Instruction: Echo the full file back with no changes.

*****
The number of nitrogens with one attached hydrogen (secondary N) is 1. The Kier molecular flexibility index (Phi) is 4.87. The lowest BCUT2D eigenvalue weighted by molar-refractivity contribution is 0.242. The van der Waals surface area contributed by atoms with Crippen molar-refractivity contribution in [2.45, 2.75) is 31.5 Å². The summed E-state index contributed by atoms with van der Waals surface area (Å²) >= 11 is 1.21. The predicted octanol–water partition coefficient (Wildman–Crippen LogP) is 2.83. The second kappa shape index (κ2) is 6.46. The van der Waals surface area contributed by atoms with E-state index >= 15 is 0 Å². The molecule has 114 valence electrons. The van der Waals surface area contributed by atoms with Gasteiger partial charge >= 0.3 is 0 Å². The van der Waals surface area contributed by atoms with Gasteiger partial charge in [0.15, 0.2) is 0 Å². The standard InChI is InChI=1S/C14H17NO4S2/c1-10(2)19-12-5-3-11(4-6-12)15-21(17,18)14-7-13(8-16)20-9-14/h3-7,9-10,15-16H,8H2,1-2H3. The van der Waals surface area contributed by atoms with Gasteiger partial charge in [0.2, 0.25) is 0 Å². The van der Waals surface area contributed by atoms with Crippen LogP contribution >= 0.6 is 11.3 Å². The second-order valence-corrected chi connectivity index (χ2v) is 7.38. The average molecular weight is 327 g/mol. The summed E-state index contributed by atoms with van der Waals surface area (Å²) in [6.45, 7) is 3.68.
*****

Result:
The number of nitrogens with one attached hydrogen (secondary N) is 1. The Kier molecular flexibility index (Phi) is 4.87. The lowest BCUT2D eigenvalue weighted by molar-refractivity contribution is 0.242. The van der Waals surface area contributed by atoms with Crippen molar-refractivity contribution in [2.45, 2.75) is 31.5 Å². The summed E-state index contributed by atoms with van der Waals surface area (Å²) >= 11 is 1.21. The predicted octanol–water partition coefficient (Wildman–Crippen LogP) is 2.83. The second kappa shape index (κ2) is 6.46. The van der Waals surface area contributed by atoms with E-state index >= 15 is 0 Å². The molecule has 114 valence electrons. The van der Waals surface area contributed by atoms with Gasteiger partial charge >= 0.3 is 0 Å². The van der Waals surface area contributed by atoms with Gasteiger partial charge in [0.15, 0.2) is 0 Å². The standard InChI is InChI=1S/C14H17NO4S2/c1-10(2)19-12-5-3-11(4-6-12)15-21(17,18)14-7-13(8-16)20-9-14/h3-7,9-10,15-16H,8H2,1-2H3. The van der Waals surface area contributed by atoms with Gasteiger partial charge in [0.2, 0.25) is 0 Å². The van der Waals surface area contributed by atoms with Crippen LogP contribution >= 0.6 is 11.3 Å². The second-order valence-corrected chi connectivity index (χ2v) is 7.38. The average molecular weight is 327 g/mol. The summed E-state index contributed by atoms with van der Waals surface area (Å²) in [6.45, 7) is 3.68.